U-Turn at the UN? President Obama Reveals an Unconventional Approach to Troubled World Body





Mr. Milojevic is a PhD Student in History at American University in Washington D.C.

In his first address to the United Nations Barack Obama tried something that none of his predecessors had ever contemplated; he spoke to the General Assembly as President of the United States, and not as the leader of the free world. Political leanings aside, American presidents from Harry S. Truman to George W. Bush have used the United Nations as a platform from which to project national power and ensure the continuity of the ‘American way’ in international affairs.  A bedrock principle in America’s relations with the United Nations, there has been more than one way that presidents have pursued this goal.  Some have assumed leadership through intimidation, others by avoiding responsibility, and there have also been optimistic presidents who placed an unreasonable amount of political capital in the world body.  President Obama’s address reflected none of these philosophies.

Prominent critics, such as former U.S. ambassador to the United Nations, John Bolton, have charged that Obama’s address sponsors an idealistic and naive foreign policy. “Hope,” of course did come into a play a few times, it would not have been an Obama speech without it. However, this was not solely an attempt to enhance the organization’s international profile, as did Jimmy Carter so often during his presidency.  Carter’s public enthusiasm and respect for the United Nations improved America’s relations with the Third World by leaps and bounds, but in the process he lost the American voters who were more concerned with ‘stagflation’ at home.  Obama faces a similar constituency today, and that is why he emphasized early on and unequivocally that his primary responsibility is to the American people and their interests.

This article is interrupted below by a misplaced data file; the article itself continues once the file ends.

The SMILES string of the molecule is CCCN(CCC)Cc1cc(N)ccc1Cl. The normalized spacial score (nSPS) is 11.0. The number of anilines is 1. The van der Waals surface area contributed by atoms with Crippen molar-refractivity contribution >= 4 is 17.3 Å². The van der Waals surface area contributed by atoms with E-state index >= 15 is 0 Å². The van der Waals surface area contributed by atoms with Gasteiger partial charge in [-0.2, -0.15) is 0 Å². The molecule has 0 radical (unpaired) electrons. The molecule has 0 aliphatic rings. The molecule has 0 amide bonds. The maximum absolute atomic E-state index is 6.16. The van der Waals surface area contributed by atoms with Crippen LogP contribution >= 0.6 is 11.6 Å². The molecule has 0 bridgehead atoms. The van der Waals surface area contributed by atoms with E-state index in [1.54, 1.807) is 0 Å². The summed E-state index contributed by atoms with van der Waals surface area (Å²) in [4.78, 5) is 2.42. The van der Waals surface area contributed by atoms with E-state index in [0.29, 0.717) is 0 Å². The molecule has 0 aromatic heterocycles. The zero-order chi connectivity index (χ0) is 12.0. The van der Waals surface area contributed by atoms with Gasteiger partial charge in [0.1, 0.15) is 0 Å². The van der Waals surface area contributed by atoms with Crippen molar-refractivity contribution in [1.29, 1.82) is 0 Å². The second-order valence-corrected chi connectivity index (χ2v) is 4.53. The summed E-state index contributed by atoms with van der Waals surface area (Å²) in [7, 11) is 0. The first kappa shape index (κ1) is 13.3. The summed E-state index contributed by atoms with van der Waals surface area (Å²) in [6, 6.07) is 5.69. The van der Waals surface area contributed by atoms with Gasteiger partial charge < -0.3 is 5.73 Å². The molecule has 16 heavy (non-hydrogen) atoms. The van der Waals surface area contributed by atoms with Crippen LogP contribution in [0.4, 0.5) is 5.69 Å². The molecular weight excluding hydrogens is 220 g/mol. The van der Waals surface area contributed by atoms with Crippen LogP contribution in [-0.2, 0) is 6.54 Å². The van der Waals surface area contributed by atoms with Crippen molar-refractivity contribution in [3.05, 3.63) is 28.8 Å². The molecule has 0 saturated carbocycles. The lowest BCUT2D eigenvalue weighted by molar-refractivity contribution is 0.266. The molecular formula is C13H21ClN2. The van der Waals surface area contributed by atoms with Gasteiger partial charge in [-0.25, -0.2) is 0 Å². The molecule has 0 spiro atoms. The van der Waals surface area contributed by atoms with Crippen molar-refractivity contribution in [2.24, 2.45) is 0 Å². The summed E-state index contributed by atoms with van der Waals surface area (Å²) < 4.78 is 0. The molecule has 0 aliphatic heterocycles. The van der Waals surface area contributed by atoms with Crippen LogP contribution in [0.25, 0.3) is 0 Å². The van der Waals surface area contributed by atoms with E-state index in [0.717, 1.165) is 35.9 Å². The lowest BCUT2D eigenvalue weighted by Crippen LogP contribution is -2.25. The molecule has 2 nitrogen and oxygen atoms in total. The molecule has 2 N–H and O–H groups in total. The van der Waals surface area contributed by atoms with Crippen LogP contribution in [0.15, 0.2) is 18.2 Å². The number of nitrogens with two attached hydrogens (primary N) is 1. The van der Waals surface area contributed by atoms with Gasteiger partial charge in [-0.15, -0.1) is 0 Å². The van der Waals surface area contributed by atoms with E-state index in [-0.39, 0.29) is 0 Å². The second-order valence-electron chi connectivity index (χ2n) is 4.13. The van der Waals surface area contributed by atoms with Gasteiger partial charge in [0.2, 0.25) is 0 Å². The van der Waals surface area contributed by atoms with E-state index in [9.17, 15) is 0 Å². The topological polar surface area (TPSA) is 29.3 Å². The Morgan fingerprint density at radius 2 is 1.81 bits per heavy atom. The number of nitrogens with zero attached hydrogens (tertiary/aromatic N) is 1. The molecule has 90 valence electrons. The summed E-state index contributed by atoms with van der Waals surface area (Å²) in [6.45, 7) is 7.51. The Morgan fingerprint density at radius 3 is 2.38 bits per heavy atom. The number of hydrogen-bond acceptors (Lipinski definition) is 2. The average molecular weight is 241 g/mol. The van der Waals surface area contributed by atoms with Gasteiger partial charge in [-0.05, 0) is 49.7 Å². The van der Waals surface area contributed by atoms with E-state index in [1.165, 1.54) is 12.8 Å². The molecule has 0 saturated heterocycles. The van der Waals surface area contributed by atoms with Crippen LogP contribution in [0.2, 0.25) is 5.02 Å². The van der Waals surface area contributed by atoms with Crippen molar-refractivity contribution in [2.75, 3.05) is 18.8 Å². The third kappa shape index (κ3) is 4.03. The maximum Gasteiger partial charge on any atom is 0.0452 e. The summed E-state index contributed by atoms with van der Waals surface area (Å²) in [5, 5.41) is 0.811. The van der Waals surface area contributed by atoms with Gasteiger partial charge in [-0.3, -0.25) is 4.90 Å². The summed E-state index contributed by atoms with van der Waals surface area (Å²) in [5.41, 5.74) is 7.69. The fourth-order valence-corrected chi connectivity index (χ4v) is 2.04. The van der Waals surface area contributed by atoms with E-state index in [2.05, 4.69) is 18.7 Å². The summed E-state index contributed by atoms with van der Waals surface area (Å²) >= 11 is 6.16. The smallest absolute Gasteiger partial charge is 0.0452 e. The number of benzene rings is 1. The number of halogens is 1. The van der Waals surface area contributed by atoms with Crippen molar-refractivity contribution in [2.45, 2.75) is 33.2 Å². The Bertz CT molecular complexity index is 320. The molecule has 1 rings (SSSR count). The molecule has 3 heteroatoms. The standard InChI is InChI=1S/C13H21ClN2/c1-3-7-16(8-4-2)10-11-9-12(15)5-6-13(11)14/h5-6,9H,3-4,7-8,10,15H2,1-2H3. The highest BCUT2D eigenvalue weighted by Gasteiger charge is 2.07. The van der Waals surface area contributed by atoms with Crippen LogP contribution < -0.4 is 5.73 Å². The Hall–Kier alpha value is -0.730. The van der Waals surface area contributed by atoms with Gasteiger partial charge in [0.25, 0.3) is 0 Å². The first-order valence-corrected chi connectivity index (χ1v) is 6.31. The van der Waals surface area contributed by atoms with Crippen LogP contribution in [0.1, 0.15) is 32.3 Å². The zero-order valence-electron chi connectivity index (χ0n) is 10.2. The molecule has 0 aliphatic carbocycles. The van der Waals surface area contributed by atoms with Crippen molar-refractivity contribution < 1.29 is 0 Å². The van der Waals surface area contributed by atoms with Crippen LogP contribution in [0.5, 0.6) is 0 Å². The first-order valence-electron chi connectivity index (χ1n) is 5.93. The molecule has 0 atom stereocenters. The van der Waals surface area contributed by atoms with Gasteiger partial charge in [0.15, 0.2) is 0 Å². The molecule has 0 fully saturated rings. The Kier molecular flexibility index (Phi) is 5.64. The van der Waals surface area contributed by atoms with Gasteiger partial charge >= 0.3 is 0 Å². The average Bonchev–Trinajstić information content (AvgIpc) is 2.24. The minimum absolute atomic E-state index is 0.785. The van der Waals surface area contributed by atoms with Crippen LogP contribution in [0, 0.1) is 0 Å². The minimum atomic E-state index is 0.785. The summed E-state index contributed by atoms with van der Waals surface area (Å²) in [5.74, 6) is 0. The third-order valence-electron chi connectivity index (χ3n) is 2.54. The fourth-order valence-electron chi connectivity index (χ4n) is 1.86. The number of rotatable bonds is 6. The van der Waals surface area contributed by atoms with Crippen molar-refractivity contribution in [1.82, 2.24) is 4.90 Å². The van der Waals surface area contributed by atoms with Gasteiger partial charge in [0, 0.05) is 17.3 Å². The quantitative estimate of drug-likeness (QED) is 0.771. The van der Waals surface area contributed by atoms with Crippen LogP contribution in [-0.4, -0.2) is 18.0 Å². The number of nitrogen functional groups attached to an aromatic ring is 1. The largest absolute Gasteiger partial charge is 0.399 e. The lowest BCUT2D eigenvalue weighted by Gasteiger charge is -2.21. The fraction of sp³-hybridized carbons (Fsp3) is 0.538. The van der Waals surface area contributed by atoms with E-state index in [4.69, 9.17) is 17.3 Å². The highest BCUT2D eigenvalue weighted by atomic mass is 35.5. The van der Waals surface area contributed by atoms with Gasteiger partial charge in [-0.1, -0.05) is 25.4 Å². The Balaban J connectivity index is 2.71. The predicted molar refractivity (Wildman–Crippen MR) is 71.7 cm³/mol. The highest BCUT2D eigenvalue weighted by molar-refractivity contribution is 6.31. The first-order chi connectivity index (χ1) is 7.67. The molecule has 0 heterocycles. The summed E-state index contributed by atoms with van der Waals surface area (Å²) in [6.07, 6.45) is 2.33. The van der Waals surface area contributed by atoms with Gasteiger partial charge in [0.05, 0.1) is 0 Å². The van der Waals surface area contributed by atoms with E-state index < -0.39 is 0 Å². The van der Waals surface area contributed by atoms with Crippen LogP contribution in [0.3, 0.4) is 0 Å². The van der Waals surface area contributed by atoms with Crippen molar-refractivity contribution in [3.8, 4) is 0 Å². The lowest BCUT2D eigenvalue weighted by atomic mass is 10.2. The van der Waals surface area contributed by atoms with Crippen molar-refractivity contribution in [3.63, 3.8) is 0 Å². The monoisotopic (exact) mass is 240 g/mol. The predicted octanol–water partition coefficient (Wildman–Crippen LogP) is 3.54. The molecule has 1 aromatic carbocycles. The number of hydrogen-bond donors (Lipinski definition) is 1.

That being said, Obama took a calculated political risk in laying out his administration’s extensive efforts to prohibit the use of torture, close the prison at Guantanamo Bay, and responsibly withdraw U.S. forces from Iraq.  There was no defeatism here though, nor was there an attempt to apologize for the Bush administration’s transgressions.  Rather, Obama urged General Assembly members to accept a collective responsibility in solving the world’s problems. U.S. presidents have rarely entertained such a notion, preferring instead to focus the blame elsewhere while maintaining the righteousness of America’s cause. This mindset resulted in much of the international deadlock that plagued UN initiatives in the 1950s and 1960s.

As President of the United States, Obama also made sure to introduce, and not unilaterally declare, this “new era of engagement.” No ultimatums were issued, nor were there threats of vanquishing the United Nations into irrelevance if America’s ideas were not universally embraced.  In a stark contrast to President George W. Bush’s domineering style, Obama assumed the familiar role of university professor, clearly and concisely analyzing the present state of the world, advocating common sense, and an inward and collective honesty among the delegates.

With the Bush administration as the most recent point of comparison, it is not at all surprising that Obama’s address has been viewed as a sharp reversal in American-UN relations.  In actuality, the address suggests more than that.  At this point in his presidency Obama has managed to retain much of his international popularity. He could easily have ridden that wave of support to the General Assembly podium, and resumed an American centered approach to international relations.  Instead, he came as a leader and citizen of one nation, and as a concerned parent.  This is an approach Americans have never witnessed, but it may actually make sense.


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John D. Beatty - 9/28/2009

The US provides over half of the UN's operating budget. To whom would this "new approach" of subservience to some tinpot dictators who pay practically nothing at all make sense?

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